A cybersquatting claim is related to trademark infringement and trademark dilution, discussed in what trademark covers, but it is a separate legal claim with its own requirements although not many citizen media creators speculate on domain names for profit, an online publisher may have other reasons to worry about a potential cybersquatting lawsuit.
Cybersquatting is also known as domain squatting techopedia explains cybersquatting the internet corporation for assigned names and numbers (icann) is a nonprofit organization charged with overseeing domain name registration. Some countries have specific laws against cybersquatting beyond the normal rules of trademark law the united states, for example, has the us anticybersquatting consumer protection act (acpa) of 1999 this expansion of the lanham (trademark) act (15 usc) is intended to provide protection against cybersquatting for individuals as well as owners of distinctive trademarked names.
According to the us federal law known as the anti-cybersquatting consumer protection act, cybersquatting is registering, trafficking in, or using a domain name with bad-faith intent to profit from the goodwill of a trademark belonging to someone else. Cybersquatting examples show cybersquatting (aka domain squatting) is the act of registering, trafficking in or using a domain name in bad faith cybersquatters neglect the existence of a trademark to profit from others.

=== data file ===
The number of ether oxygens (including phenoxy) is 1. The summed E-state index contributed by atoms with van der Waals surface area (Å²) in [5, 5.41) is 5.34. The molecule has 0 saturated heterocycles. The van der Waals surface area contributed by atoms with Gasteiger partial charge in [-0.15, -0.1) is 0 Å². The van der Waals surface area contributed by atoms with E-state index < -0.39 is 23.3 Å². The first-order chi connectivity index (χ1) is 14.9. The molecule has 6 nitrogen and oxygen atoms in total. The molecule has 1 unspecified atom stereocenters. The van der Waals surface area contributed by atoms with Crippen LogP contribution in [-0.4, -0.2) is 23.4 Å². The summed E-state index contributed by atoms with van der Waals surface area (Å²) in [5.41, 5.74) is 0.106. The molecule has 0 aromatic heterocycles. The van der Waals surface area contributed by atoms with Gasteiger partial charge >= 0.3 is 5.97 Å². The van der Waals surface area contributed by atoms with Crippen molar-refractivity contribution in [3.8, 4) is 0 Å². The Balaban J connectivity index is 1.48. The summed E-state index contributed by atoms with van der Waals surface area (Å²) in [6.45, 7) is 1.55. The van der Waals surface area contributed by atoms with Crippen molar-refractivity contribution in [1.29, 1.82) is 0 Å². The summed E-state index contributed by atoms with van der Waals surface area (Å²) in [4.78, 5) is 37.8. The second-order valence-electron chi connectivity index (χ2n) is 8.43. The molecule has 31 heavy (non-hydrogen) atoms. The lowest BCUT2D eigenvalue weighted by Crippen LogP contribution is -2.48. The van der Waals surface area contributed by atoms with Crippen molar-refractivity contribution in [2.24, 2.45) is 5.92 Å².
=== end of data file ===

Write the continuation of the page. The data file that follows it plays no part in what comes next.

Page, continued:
Cybersquatting is registering, selling or using a domain name with the intent of profiting from the goodwill of someone else's trademark it generally refers to the practice of buying up domain names that use the names of existing businesses with the intent to sell the names for a profit to those businesses.
Cybersquatting (also known as domain squatting), according to the united states federal law known as the anticybersquatting consumer protection act, is registering, trafficking in, or using an internet domain name with bad faith intent to profit from the goodwill of a trademark belonging to someone else the cybersquatter then offers to sell the domain to the person or company who owns a trademark contained within the name at an inflated price. Cybersquatting is generally bad faith registration of another's trademark in a domain name if someone registered a domain name in a generic top-level domain (gtld) operating under contract with icann similar to your trademark, you may be able to file a uniform domain name dispute resolution policy (udrp) proceeding.
Cybersquatting definition, the registration of a commercially valuable internet domain name, as a trademark, with the intention of selling it or profiting from its use see more.